Of course, this constant repositioning relies on a DOS interrupt, so it's not exactly the fastest thing in the world. The 'better' way to do it is by entering Protected Mode or using a Protected Mode Interface, then you can access the entire 32-bit address space, with the VESA mode mapping into upper address space in one big chunk.

So I'm weighing up the pros and cons of the two approaches. Because of the way I'm handling things, I don't want to use a premade DPMI system (CWSDPMI/DOS4GW).
So I'd have to write one myself. I'm planning on doing a bit of research later into what that would entail.
Entering protected mode isn't too difficult in and of itself, but the issue here isn't with entering it, it's that Turbo C++ doesn't know protected mode is a thing.
So you end up having to jump into a lot of assembly and interface abstractions to get anything working.

But in the end, performance might end up being similar in nature between a DPMI TSR and just using VESA with its 'window' addressing.

I'll report on any tests I do next(?) week? Maybe this Saturday, to get back into the 'once a week' blog rhythm.

Also, interesting bit of information I brought up on Discord, but VESA can support some pretty out-there modes for an old standard. How 'bout some 1920x1440 16-bit color DOS?

I'm aiming for 1280x1024, which sounds like it'll be a huge performance hit, dealing with that amount of screen estate in 16-bit DOS mode... but this isn't for a realtime program, with a text editor I can get away with "dirty rectangle" updates on a relatively small scale.

Now, onto the final 'thing' I want to make (But won't, yet).

A graphical shell

All versions of Windows up through 98/ME were, essentially, just really fancy shells operating on top of DOS (And overriding a lot of default DOS interrupts, implementing an executable loader, dynamic linker and so on).

Naturally, all of this digging around into VESA and the like has made me think I'd really like to make my own "OS on DOS", just for fun.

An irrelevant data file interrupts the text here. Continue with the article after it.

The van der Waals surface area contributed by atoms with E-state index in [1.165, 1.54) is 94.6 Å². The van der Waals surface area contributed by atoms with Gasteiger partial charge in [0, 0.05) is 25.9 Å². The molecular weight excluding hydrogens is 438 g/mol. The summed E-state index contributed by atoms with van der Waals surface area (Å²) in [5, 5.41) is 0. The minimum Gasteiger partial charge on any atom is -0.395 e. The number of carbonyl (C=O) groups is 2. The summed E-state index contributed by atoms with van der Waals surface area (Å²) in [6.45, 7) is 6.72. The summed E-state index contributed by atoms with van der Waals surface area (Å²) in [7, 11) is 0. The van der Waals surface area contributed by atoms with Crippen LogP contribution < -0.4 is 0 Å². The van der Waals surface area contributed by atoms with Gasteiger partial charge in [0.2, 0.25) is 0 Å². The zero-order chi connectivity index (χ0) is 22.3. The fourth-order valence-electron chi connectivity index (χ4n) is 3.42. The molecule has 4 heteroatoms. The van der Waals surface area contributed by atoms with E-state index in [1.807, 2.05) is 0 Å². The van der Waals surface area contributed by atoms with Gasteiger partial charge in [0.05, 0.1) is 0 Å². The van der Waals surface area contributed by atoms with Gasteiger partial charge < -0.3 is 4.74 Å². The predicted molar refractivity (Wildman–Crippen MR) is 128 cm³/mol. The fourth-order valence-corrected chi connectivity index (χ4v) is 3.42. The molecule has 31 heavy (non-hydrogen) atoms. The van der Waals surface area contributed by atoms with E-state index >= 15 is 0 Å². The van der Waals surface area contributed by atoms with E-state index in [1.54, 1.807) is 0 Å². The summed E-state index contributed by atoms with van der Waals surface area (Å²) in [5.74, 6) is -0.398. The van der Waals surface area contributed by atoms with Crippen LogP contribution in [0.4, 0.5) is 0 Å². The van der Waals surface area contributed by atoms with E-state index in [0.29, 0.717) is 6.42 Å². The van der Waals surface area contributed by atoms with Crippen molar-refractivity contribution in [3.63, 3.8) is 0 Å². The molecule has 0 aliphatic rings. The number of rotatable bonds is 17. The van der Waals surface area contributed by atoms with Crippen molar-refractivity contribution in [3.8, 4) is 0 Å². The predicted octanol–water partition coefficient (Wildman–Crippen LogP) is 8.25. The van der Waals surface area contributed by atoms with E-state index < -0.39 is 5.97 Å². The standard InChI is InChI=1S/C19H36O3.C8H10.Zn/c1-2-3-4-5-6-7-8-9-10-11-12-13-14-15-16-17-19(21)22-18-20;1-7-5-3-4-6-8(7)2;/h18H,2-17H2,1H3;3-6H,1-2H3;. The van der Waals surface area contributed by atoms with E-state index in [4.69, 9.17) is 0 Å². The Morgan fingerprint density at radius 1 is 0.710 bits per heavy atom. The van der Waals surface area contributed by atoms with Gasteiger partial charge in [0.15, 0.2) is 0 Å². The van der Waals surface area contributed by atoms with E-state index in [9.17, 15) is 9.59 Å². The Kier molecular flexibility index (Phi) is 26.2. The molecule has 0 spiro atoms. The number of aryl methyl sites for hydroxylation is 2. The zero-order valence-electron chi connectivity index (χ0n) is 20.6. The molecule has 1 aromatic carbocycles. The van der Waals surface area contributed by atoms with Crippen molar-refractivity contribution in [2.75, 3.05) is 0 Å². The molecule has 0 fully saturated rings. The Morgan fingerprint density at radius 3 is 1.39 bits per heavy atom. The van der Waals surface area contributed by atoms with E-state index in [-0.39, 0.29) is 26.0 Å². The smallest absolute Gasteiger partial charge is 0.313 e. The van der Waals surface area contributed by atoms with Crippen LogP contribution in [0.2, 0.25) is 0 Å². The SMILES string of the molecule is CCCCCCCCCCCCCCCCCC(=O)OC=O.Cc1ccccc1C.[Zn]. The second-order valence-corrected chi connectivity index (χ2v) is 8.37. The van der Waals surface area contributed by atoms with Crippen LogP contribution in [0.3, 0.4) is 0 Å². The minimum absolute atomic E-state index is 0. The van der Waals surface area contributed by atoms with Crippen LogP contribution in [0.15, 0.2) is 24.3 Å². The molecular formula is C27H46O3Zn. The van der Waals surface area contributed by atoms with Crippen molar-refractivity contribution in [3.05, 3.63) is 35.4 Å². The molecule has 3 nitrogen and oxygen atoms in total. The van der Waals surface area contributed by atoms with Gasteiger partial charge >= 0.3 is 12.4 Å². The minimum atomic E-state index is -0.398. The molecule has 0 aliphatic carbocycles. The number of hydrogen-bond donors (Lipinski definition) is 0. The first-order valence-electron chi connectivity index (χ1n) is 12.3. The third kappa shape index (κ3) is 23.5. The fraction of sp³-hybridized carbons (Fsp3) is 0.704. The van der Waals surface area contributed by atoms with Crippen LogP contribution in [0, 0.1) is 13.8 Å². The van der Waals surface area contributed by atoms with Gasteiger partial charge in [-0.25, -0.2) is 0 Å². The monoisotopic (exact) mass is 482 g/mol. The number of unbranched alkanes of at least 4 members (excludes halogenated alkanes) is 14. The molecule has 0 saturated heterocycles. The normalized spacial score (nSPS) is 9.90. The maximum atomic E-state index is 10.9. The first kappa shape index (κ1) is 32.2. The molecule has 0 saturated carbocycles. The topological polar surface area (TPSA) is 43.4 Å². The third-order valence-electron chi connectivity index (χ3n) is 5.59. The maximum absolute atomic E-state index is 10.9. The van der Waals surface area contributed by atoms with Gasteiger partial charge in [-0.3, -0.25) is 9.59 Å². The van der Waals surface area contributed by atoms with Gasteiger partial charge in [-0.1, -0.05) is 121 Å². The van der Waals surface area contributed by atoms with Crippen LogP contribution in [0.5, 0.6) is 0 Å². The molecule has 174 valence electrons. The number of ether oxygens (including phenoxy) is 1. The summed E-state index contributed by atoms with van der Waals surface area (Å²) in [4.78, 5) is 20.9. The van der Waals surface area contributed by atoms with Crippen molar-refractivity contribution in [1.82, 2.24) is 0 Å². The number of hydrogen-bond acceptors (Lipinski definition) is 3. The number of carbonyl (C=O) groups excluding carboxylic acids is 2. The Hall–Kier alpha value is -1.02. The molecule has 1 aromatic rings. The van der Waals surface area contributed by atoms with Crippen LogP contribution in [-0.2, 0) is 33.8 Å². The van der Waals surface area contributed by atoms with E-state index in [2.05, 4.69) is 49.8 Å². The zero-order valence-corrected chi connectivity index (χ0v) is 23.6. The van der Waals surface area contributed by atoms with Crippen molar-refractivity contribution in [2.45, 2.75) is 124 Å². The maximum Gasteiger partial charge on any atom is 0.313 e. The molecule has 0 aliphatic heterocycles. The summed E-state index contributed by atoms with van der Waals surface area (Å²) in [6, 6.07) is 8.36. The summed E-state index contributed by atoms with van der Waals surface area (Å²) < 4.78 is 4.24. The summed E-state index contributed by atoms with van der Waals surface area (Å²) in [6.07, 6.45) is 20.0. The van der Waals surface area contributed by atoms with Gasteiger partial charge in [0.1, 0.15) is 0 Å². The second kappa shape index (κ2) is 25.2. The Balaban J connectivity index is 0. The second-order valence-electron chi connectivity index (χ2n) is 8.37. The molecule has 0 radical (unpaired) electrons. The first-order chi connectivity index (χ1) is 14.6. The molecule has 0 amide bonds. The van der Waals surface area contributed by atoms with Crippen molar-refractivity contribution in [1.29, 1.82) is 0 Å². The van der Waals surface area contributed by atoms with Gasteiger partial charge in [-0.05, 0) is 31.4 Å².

I won't be doing it now though, because otherwise my original project will never see the light of day.
But it's definitely going to be something I'm adding to my list-of-things-to-make.

And that's the end of this week's report. This Saturday I'll see if I can get any example code up for VESA programming, whichever way I decide to do it.

Mega posted on March 09, 2018 at 9:27 PM

Triple Blog

Three blogs in a row? Somebody post something before I accidentally fill the entire feed ._.

So, last week I mentioned that I was getting into 7DRL. I did, for a day or two, but then got sidetracked. First by work, then by Path of Exile, and then by other things.

I basically ended up drawing most of the week away.

I mentioned last time that I was going to do a study on mechs? I did. I basically nabbed a bunch of reference photos, and actually approached the problem of designing a mech from the position of "How would I do this in Blender or Real Life if I was a mad robot maker?", and then again from "Right, now let's draw an unrealistic humanoid mech".

I did both. First, I present to you the Robowolf. Also known as The Robot that Boston Dynamics will make just before the robotic uprising that will occur because Boston Dynamics like to kick their robot dogs.

Oh yeah, I decided for some reason to do a purely black-and-white 'pencil' shade of the bots. Mostly to practice detail without leaning on fudging things with fancy color shading. So I spent ages on this, because it takes forever to make tiny crosshatch strokes on a Wacom Intuos Draw and not go insane.

It was fun though, I have to admit. I spent a few evenings between both, and it was cathartic.

Here's the other robo, more typical of my past work:

I made an attempt at making it seem like it was trudging through sand toward the screen, but perspectives like that are still something I'm working on.

It's also incomplete, because I set a cut-off of 'tonight' for this round of practice work.

I'm happy with the results though, since it was a fun process.

On the programming side, I have no idea what happened (Besides some work, had to fix a laptop or two).
I started out on Sunday with libtcod and C++, ended up with libtcod and Python by Tuesday, and for some reason I'm now tinkering with a completely unrelated bit of code in Java (Yes, Java, not JavaScript).

That completely unrelated piece of code (in Java) is a Pointless Print library I came up with today after having a random thought, and I want to port it to the languages I use on a relatively frequent basis.

See, sometimes when I'm programming and I'm debugging control flow, I'll dump a pointless print statement in a couple of loop scopes to see what's executing, more or less. Usually when I'm being lazy or determine that the problem isn't worth the breakpoints/profiling. Development-time sanity checks, basically.